22 February 2013

The New York Fed's Primary Dealers, Liquidity, Monetary Policy, Excess Reserves and Financial Dreadnoughts in Times of Currency War

Someone asked me about Primary Dealers today.   I think it was in regard to liquidity concerns.

Cutting to the punchline, however one wishes to characterize and attribute it, the financial system is once again over-leveraged, over-concentrated, fraught with interconnected with counterparty risk, and fragile.

This is because of the policy failure of the Treasury and the Fed which could be characterized as extend and pretend without engaging in significant reforms and law enforcement in the aftermath of what might be best described as a control fraud. 

I also postulated years ago that when push came to shove, the Fed would gather around itself a few 'friendly banks' which would act on its behalf in private to enforce certain policy decisions in markets in which the Fed and Treasury do not wish to openly operate.  

It is hard to think of any other somewhat moral reason for the government to babysit and subsidize these very expensive and dangerous TBTF monstrosities, except as instruments of policy to provide some degree of freedom to shape events and responses. 

If you want to wage a currency war, you need to have some dreadnoughts packing serious financial throw-weight, and economic muscle.  Think of economic hitmen on steroids.   It may be Machiavellian,  counter-democratic, and expensive, but that is the dictate of strategy if you want to control things and wield power to do what you will, both at home and abroad. 

Is a corollary to the currency war a financial arms race and the construction of institutional behemoths?  I think it might be.  Or it could just be widespread ignorance and corruption amongst the ruling class which certainly is conceivable.  Or some of both.  Why do governments sometimes engage in corporatism?  Take your pick.

So putting that bit of editorial fuss and postulating out of the way, let's talk about some loosely related details of what Primary Dealers are all about.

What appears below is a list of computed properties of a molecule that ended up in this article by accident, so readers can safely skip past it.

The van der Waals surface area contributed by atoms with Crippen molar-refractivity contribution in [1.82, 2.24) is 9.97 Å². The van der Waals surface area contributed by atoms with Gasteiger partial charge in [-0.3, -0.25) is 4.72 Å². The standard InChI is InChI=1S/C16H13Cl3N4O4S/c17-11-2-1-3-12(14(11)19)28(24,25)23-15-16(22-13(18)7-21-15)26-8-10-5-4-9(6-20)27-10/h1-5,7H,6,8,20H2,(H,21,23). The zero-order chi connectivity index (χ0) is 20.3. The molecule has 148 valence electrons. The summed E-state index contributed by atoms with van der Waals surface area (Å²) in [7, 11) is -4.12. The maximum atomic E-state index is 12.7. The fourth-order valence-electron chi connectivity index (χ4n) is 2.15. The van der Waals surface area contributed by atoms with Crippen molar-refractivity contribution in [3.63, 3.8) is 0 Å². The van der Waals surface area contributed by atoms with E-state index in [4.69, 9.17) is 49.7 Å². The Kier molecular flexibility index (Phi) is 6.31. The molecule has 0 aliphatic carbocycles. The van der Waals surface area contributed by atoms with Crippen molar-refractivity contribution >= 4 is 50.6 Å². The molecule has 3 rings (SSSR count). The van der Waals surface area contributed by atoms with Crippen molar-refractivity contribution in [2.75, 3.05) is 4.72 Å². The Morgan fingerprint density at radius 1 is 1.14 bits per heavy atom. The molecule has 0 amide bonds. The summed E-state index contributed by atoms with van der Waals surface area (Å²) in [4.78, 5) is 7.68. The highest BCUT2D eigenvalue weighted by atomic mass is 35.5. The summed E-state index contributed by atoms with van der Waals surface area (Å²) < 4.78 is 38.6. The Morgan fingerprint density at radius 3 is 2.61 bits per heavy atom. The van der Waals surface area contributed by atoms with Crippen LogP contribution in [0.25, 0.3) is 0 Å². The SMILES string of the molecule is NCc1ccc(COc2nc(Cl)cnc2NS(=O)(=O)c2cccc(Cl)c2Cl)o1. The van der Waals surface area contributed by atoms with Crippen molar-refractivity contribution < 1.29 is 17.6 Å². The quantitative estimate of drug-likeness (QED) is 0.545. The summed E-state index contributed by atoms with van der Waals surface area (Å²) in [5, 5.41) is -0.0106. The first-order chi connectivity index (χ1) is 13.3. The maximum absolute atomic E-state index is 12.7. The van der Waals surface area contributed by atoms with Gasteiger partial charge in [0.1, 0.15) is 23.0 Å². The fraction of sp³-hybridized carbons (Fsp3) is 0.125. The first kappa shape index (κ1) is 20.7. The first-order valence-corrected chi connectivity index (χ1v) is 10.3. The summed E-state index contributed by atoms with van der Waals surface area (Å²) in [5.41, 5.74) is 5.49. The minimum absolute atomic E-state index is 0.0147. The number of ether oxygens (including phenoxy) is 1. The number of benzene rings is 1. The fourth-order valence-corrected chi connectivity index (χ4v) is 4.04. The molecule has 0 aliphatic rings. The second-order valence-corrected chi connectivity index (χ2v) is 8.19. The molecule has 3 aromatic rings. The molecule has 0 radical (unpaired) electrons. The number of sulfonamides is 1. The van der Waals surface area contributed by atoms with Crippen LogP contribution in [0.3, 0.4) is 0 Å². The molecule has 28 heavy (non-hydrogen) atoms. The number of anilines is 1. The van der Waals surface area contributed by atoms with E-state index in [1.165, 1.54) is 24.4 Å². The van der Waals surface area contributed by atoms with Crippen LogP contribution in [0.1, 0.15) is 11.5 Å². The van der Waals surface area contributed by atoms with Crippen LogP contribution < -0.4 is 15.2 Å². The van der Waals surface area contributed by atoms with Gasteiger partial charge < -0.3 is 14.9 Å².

The Fed uses Primary Dealers to manage monetary policy and its market in Treasury transactions,  first and foremost.   

These operations are both 'temporary' and 'permanent' transactions involving Treasuries, involving repos/reverse repos and purchases/sales respectively. 

I cannot stress enough that in a period of ZIRP, some things are not quite the same and do not carry the same significance as they might imply in 'normal times.'   I think the last chart show the Fed's Adjusted Monetary Base and Excess Reserves helps to illustrate this.

Although the analogy is a bit strained and far from perfect, I think what Bernanke has been doing with the Fed's monetary base and the excess reserves is roughly comparable to what had been done in 1933 with the removal from gold from private hands, and it revaluation afterwards in order to re-capitalize the banks with what was essentially seignorage.

They used gold instead of a platinum coin.  There is no need to confiscate gold when you are not on an external standard, the only constraint being the Fed's willingness to expand its balance sheet, and of course, the value at market of the bond and the dollar, which some conveniently forget when it suits them.

And the 'platinum coin' was a political rather than a monetary play. It is important to keep the two separate, although both are dysfunctional these days. Corruption ranges far and wide.